In this vein, FIGS. 9 and 10 illustrate specifically masked growth areas 16′ and 16″. In FIG. 9, growth area 16′ is formed with a substrate 10 having a length L′, a first width A′ and a second greater width B′ defined by a pair of substantially opposing extensions 41 and 42. In this example, a row of quantum dots 30 approximately one quantum dot wide and a plurality of quantum dots long may be produced along a length of facet of a crystal structure grown therein to correspond with width A′, and a plurality of rows of quantum dots 30 approximately one quantum dot wide and a plurality of quantum dots long may be produced along the length of a facet of a crystal structure grown therein to correspond with width B′. It should be understood that a row more than one quantum dot wide, or more than one row, may be grown on a facet to correspond with width A′ and even more so, by comparison, to correspond with width B′ if so desired.

In FIG. 10 growth area 16″ formed with a substrate 10 having a length L″, a first width A″ and a second lesser width B′′ defined by a pair of substantially opposing notches 43 and 44. In this example, a one or more rows of quantum dots 30 approximately one quantum dot wide and a plurality of quantum dots long may be produced along a length of facet of a crystal structure grown therein to correspond with width A″, and only one row of quantum dots 30 approximately one quantum dot wide and a plurality of quantum dots long may be produced along the length of a facet of a crystal structure grown therein to correspond with width B″. In another example, width B″ may be of an extent such that after growth of a crystalline structure at 16″, the resulting facet will be too narrow for one or more quantum dots to grow.

In summary, deposition of InAs on a selectively formed facet of another material, such as GaAs, forms quantum dots selectively on the facet. The distribution pattern of the quantum dots (density, size, etc.) not only depends on the growth conditions, but also on the size and shape of the facet. Thus, as facet width varies, which may be controlled prior to material deposition in one or more growth areas, from very wide to narrow, the quantum dot distribution pattern varies from zero to multiple quantum dots (many rows) to fewer rows as the facet width decreases to a single row of well separated quantum dots. By varying the width of the facet, quantum dot distribution can thus be controlled to fabricate a large variety of novel and useful device structures. In particular, a very narrow facet width may have all quantum dots connected, and a comparatively wide facet width may have comparatively discreet quantum dots.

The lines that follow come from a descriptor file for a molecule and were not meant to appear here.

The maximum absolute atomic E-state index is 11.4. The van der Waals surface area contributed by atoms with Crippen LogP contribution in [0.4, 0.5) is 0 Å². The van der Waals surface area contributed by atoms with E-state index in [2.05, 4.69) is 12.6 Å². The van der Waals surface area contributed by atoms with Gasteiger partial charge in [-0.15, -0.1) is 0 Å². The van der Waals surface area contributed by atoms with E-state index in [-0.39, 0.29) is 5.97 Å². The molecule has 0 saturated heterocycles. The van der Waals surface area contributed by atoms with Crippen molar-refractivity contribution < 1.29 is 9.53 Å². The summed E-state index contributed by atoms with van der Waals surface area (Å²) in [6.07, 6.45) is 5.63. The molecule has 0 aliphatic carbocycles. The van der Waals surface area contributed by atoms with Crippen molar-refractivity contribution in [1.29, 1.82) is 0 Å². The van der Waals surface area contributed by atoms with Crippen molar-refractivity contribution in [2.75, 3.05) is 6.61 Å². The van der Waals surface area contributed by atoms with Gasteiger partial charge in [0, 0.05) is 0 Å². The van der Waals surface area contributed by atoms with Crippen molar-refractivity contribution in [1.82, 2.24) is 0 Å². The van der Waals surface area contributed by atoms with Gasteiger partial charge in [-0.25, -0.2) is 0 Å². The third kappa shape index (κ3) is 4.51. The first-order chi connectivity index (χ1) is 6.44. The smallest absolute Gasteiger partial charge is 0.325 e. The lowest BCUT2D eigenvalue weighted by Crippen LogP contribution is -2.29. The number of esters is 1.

Efficient methods of manufacturing, and controlling the manufacture, of sparse electron devices and a great variety of sparse electron devices have been disclosed. Further, while specific examples are utilized herein for purposes of explanation, those skilled in the art will understand that many varieties of materials and forms may be utilized.

The present invention has been described above with reference to preferred embodiments. However, those skilled in the art will recognize that changes and modifications may be made in the described embodiments without departing from the nature and scope of the present invention. Various changes and modifications to the embodiment herein chosen for purposes of illustration will readily occur to those skilled in the art. For instance, although the various embodiments of openings 16, 16′ and 16″ have been herein disclosed as having two different widths that may be positioned and oriented in any selected fashion along substantially the entire length L, L′ and L″ thereof, respectively, more than two varying widths may be incorporated as needed for providing more than two facet widths in accordance with specific needs and desires. To the extent that such modifications and variations do not depart from the spirit of the invention, they are intended to be included within the scope thereof which is assessed only by a fair interpretation of the following claims.

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Referenced by
Citing PatentFiling datePublication dateApplicantTitle
US8193525 *Oct 12, 2005Jun 5, 2012Commissariat A L'energie AtomiqueMethod for producing planar transporting resonance heterostructures
US20080246022 *Oct 12, 2005Oct 9, 2008Commissariat A L'energie AtomiqueMethod for Producing Planar Transporting Resonance Heterostructures
EP1739728A1 *Apr 13, 2004Jan 3, 2007Kwansei Gakuin Educational FoundationMethod of three-dimensional microfabrication and high-density three-dimensional fine structure
EP1739728A4 *Apr 13, 2004Jun 22, 2011RiberMethod of three-dimensional microfabrication and high-density three-dimensional fine structure
Classifications
U.S. Classification438/22, 257/E21.131, 438/962, 438/35, 257/E29.071, 438/34, 438/36
International ClassificationH01L21/20, H01L29/12
Cooperative ClassificationY10S438/962, H01L29/127, B82Y10/00, H01L21/02395, H01L21/02639, H01L21/02546, H01L21/02603
European ClassificationB82Y10/00, H01L21/20C, H01L29/12W4